On the elections, we are working very hard to ensure the stability of them, and, if God wills, the date of the election will be on time. Two things will help us. The first is unity to fight Al-Qaeda. The second is the support of international community.

On Anbar, you have said you will not send the armed forces into Fallujah, is that still the case and are we likely to see a military effort by pro-government tribesmen imminently?

Yes, the tribes will get rid of Al-Qaeda by themselves. There is movement in Fallujah, but right now, Fallujah is under siege. We can enter Fallujah but we are afraid of civilian casualties. If we wanted, we could enter Fallujah in a day. We need to give Fallujah the time to be able get rid of al-Qaeda and expel them from the city, we will get them outside the city. We don’t want to bring any harm to our people in Fallujah.

If the tribes need anything, weapons, money, logistics. We will supply it.

What kind of military support has been given to the tribes?

Light weapons, AKs and PKCs, 12.5mm machine guns. We are not giving tanks and artillery. It’s not heavy.

These weapons, they are being used and being used successfully, plus we have the Iraqi army supporting them. In the difficult areas we have the army near. In any areas that the tribes cannot fight al-Qaeda we have counter terrorism there.

What support is Iraq receiving from the U.S. and what more would they like to see?

To build the Iraqi army and protect Iraqi sovereignty we need heavy weapons, fighter jets, helicopters, air defenses, this is in the long term. But right now, to defeat al-Qaeda, we need medium weapons, and we need intelligence cooperation. We need drones to scan the desert, and right now that’s gradually happening with America.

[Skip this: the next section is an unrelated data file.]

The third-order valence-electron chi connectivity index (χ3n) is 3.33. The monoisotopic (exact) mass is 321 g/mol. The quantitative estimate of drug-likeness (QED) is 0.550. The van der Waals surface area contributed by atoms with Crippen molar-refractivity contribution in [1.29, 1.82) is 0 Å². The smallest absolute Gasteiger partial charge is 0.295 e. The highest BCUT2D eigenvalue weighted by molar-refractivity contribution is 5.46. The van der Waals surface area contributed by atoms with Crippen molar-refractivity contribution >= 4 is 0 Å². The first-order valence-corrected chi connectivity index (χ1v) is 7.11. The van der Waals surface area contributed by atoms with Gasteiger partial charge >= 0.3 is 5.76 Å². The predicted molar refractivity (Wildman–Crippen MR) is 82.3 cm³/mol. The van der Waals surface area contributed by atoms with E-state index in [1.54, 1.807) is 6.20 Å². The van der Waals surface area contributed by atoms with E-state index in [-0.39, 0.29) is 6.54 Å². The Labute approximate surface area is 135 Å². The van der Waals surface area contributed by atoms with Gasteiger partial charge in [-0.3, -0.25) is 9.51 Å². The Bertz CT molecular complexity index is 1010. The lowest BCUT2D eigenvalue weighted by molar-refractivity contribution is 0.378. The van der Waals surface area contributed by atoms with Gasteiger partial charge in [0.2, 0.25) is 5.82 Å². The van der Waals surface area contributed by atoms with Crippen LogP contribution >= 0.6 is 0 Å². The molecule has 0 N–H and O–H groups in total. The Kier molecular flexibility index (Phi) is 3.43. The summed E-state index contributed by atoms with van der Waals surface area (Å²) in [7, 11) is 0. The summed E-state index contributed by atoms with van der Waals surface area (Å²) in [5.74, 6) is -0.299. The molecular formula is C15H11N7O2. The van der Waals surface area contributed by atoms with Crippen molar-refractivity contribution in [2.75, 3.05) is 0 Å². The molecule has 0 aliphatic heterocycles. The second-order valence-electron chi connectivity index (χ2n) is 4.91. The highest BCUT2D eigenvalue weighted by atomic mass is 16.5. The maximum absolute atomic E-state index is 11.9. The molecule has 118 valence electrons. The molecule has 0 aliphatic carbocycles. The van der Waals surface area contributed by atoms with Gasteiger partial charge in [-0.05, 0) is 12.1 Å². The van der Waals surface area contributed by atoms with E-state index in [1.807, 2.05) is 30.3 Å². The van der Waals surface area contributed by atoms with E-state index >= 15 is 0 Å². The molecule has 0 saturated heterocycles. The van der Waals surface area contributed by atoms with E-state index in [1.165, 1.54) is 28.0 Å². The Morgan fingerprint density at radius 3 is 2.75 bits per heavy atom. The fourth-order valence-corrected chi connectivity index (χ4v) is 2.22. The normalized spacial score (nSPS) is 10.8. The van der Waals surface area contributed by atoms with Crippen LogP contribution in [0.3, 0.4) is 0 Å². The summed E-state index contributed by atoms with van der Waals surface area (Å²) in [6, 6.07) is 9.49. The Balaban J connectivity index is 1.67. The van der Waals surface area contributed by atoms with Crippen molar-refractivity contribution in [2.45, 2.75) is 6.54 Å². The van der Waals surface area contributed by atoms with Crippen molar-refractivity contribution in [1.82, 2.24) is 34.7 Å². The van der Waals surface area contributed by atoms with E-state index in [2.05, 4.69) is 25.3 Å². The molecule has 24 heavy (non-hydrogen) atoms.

Can you give specific details? Has the U.S. pledged more support?

We’ve received only Hellfire missiles, which are being used to fight al-Qaeda. We’ve received one wave and have been promised another. The other weapons we have requested we have not received yet. The surveillance drones we have used them once or twice in the desert. There is intelligence collaboration which is very important for us.

What kind of intelligence is shared?

It’s tapping al-Qaeda communications, finding their camps and places on the ground, observing their routes over the borders. We work together on that field but we need more cooperation. We have many agreements with other countries to share information, but on the U.S. side we have the Status of Forces Agreement, under that framework we are exchanging more information than with most countries.

Do you wish you had done more to keep a U.S. military presence in Iraq, given the fact that al-Qaeda are strengthening and taking ground?

Now we have a strong army, the only thing we need is intelligence information, and that sharing already exists under our agreement with the U.S. There is no need for the US army on the ground, because we have our army.